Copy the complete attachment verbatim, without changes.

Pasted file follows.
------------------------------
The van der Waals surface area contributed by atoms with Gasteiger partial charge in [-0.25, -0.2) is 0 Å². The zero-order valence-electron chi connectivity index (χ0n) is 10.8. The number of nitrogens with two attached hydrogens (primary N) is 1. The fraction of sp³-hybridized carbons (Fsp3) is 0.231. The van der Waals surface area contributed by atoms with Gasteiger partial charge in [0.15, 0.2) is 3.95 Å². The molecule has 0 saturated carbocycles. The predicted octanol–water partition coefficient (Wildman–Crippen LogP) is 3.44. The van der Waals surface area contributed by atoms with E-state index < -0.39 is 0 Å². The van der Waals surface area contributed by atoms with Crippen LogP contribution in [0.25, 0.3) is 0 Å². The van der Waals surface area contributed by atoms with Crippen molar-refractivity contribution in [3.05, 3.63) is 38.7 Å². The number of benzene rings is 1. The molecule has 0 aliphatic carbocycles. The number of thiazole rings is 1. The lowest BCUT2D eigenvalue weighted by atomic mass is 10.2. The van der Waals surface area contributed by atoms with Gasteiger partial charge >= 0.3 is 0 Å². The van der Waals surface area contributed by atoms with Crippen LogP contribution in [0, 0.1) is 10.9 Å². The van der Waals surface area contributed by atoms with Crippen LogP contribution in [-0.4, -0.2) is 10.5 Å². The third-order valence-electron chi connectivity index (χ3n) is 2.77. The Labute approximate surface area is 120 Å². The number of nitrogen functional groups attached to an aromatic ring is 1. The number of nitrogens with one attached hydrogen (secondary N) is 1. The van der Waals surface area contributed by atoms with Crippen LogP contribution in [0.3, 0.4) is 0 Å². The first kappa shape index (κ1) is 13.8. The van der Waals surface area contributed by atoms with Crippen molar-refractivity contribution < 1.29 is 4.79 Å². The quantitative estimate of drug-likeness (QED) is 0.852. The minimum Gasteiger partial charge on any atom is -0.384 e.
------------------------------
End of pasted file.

The van der Waals surface area contributed by atoms with Gasteiger partial charge in [-0.25, -0.2) is 0 Å². The zero-order valence-electron chi connectivity index (χ0n) is 10.8. The number of nitrogens with two attached hydrogens (primary N) is 1. The fraction of sp³-hybridized carbons (Fsp3) is 0.231. The van der Waals surface area contributed by atoms with Gasteiger partial charge in [0.15, 0.2) is 3.95 Å². The molecule has 0 saturated carbocycles. The predicted octanol–water partition coefficient (Wildman–Crippen LogP) is 3.44. The van der Waals surface area contributed by atoms with E-state index < -0.39 is 0 Å². The van der Waals surface area contributed by atoms with Crippen LogP contribution in [0.25, 0.3) is 0 Å². The van der Waals surface area contributed by atoms with Crippen molar-refractivity contribution in [3.05, 3.63) is 38.7 Å². The number of benzene rings is 1. The molecule has 0 aliphatic carbocycles. The number of thiazole rings is 1. The lowest BCUT2D eigenvalue weighted by atomic mass is 10.2. The van der Waals surface area contributed by atoms with Gasteiger partial charge >= 0.3 is 0 Å². The van der Waals surface area contributed by atoms with Crippen LogP contribution in [0, 0.1) is 10.9 Å². The van der Waals surface area contributed by atoms with Crippen LogP contribution in [-0.4, -0.2) is 10.5 Å². The third-order valence-electron chi connectivity index (χ3n) is 2.77. The Labute approximate surface area is 120 Å². The number of nitrogen functional groups attached to an aromatic ring is 1. The number of nitrogens with one attached hydrogen (secondary N) is 1. The van der Waals surface area contributed by atoms with Crippen LogP contribution in [0.3, 0.4) is 0 Å². The first kappa shape index (κ1) is 13.8. The van der Waals surface area contributed by atoms with Crippen molar-refractivity contribution < 1.29 is 4.79 Å². The quantitative estimate of drug-likeness (QED) is 0.852. The minimum Gasteiger partial charge on any atom is -0.384 e.